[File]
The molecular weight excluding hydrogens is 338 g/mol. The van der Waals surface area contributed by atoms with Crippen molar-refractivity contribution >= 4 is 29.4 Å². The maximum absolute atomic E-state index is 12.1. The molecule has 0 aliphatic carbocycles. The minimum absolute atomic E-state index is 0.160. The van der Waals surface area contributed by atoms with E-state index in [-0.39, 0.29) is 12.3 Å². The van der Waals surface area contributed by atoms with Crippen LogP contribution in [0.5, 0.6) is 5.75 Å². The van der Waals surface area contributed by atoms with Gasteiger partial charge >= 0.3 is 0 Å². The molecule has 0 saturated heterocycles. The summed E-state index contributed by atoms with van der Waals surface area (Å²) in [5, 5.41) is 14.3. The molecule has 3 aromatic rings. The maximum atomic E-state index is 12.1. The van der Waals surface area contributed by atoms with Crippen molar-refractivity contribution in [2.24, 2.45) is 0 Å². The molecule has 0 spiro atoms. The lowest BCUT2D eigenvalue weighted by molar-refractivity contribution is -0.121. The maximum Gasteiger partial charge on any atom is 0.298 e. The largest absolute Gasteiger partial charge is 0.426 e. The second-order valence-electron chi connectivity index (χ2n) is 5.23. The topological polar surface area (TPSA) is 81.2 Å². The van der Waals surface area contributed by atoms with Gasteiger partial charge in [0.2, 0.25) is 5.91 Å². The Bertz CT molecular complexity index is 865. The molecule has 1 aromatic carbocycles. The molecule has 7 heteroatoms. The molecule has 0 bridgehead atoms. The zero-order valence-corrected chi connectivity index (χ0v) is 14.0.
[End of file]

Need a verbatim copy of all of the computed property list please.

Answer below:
The molecular weight excluding hydrogens is 338 g/mol. The van der Waals surface area contributed by atoms with Crippen molar-refractivity contribution >= 4 is 29.4 Å². The maximum absolute atomic E-state index is 12.1. The molecule has 0 aliphatic carbocycles. The minimum absolute atomic E-state index is 0.160. The van der Waals surface area contributed by atoms with E-state index in [-0.39, 0.29) is 12.3 Å². The van der Waals surface area contributed by atoms with Crippen LogP contribution in [0.5, 0.6) is 5.75 Å². The van der Waals surface area contributed by atoms with Gasteiger partial charge >= 0.3 is 0 Å². The molecule has 0 saturated heterocycles. The summed E-state index contributed by atoms with van der Waals surface area (Å²) in [5, 5.41) is 14.3. The molecule has 3 aromatic rings. The maximum atomic E-state index is 12.1. The van der Waals surface area contributed by atoms with Crippen molar-refractivity contribution in [2.24, 2.45) is 0 Å². The molecule has 0 spiro atoms. The lowest BCUT2D eigenvalue weighted by molar-refractivity contribution is -0.121. The maximum Gasteiger partial charge on any atom is 0.298 e. The largest absolute Gasteiger partial charge is 0.426 e. The second-order valence-electron chi connectivity index (χ2n) is 5.23. The topological polar surface area (TPSA) is 81.2 Å². The van der Waals surface area contributed by atoms with Gasteiger partial charge in [0.2, 0.25) is 5.91 Å². The Bertz CT molecular complexity index is 865. The molecule has 1 aromatic carbocycles. The molecule has 7 heteroatoms. The molecule has 0 bridgehead atoms. The zero-order valence-corrected chi connectivity index (χ0v) is 14.0.